Design Thinking Solves Your Problems – But How?
Usually, an article starts with the words: “What is XY?” In other words, a definition. But that’s usually different from the question that arouses interest. The central and exciting question is usually: Why do I need to know this? Or: What problem can I solve if I have this information? This article is about design thinking and the following answer: Design thinking is there to solve problems. And that’s what we all want, especially in learning. Or?
Table of Contents
Design Thinking: Creative Solutions For User Needs
Design Thinking is an innovative approach that aims to understand users’ needs and problems and to develop creative solutions. It is a human-centered method that seeks to deepen the understanding of the user’s perspective and to consider their needs, desires and behaviours.
At its core, Design Thinking is based on the idea that the best solutions emerge when different disciplines and perspectives come together. It is a multidisciplinary approach that encourages teams from other disciplines to collaborate and share their knowledge to develop innovative solutions jointly.
Design thinking involves an iterative process with different phases, such as understanding the user context, defining the problem, the idea generation process, prototyping and the testing phase. The user is the focus of the entire process, and the solutions are continuously improved based on their feedback.
Design thinking has applications in various fields, from product design and services to solving complex problems in business, healthcare, and education. It is closely related to creative thinking, empathy and experimentation and provides a framework for innovative and user-centric solutions.
Six Steps To Success
So let’s go into detail and get to the design thinking battle plan. This usually requires six different steps, which should be tapped one after the other.
The first step is the definition mentioned above. What should be developed and how? The target group can also be invited or surveyed directly. All critical framework conditions must be at least fundamentally (first) clear, milestones, challenges, and previous (competitive) offer.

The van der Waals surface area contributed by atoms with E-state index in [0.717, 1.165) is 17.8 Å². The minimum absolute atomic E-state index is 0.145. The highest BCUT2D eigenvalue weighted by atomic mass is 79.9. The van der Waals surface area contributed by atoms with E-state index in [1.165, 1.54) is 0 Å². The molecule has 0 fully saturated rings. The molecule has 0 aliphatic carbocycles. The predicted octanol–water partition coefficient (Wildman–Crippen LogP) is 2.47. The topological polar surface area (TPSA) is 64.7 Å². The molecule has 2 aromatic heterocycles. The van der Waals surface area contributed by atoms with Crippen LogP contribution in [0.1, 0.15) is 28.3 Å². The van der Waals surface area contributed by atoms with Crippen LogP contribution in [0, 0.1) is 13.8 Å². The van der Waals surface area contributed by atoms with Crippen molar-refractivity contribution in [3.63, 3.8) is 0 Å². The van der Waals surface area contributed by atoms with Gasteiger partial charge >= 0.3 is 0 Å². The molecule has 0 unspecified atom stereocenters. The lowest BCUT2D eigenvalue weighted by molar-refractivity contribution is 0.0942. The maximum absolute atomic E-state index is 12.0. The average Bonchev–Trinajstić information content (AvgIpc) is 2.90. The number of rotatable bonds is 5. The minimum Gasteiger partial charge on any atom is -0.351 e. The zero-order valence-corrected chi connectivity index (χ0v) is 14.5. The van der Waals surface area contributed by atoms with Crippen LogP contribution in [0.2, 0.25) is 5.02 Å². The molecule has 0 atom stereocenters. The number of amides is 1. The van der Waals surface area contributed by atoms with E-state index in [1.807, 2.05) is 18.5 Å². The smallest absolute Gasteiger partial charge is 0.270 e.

In this step, the focus is on optimizing the basic definition from the first phase. As many users as possible should be observed as “closely” as possible. Interviews with the people concerned are excellent and valuable, but even better: watch them directly at work or when problems are solved. Then the results are as sober as possible. However, there is a risk that potential users may feel they are being watched and therefore behave differently. Depending on the product and the initial situation, it makes sense to observe “normal” or “extreme” users (very ()competent users of a program, for example). All findings must be carefully documented.
Define Point of View.
From the collected observations, selective profiles are then developed based on which product guidelines can be created. “Personas” are often required for this. Personas are character profiles that attempt to capture a “typical” user. But it’s not just about superficial things. The persona should be accurate. Including age, appearance, marital status, hobbies and everyday problems. The more alive the persona looks, the better. Ideally, the persona should be as focused as possible and based on the experience gained from the observation phase.
In this phase, the game is played, and yes, played! It’s about developing ideas that are as creative and new as possible, without inhibitions. Everything for the designed personas. This works all the better the more diverse the composition of the idea-finding group is. In the best case, “real” users participate in the meeting and get involved. In the ideal case, a playful environment exists with cubes for painting, plasticine figures, and similar paraphernalia. The mind should be kept out in this phase. Classic brainstorming is usually the standard procedure.
Based on these ideas, the prototypes are then developed. Investing only a little bit of time in the details is essential. Often, an extended paper sketch is enough to show specific processes. The faster you move towards the next phase, the better. But important: The real user must understand what is to be visualized!
The prototypes created are now extensively tested by actual users, and all progress and problems are carefully documented. When a prototype does not achieve the set goal, it is discarded, and the next draft is created. Then it is tested again. Phases 5 and 6 alternate until the user is satisfied with the product. Only then is the goal achieved.
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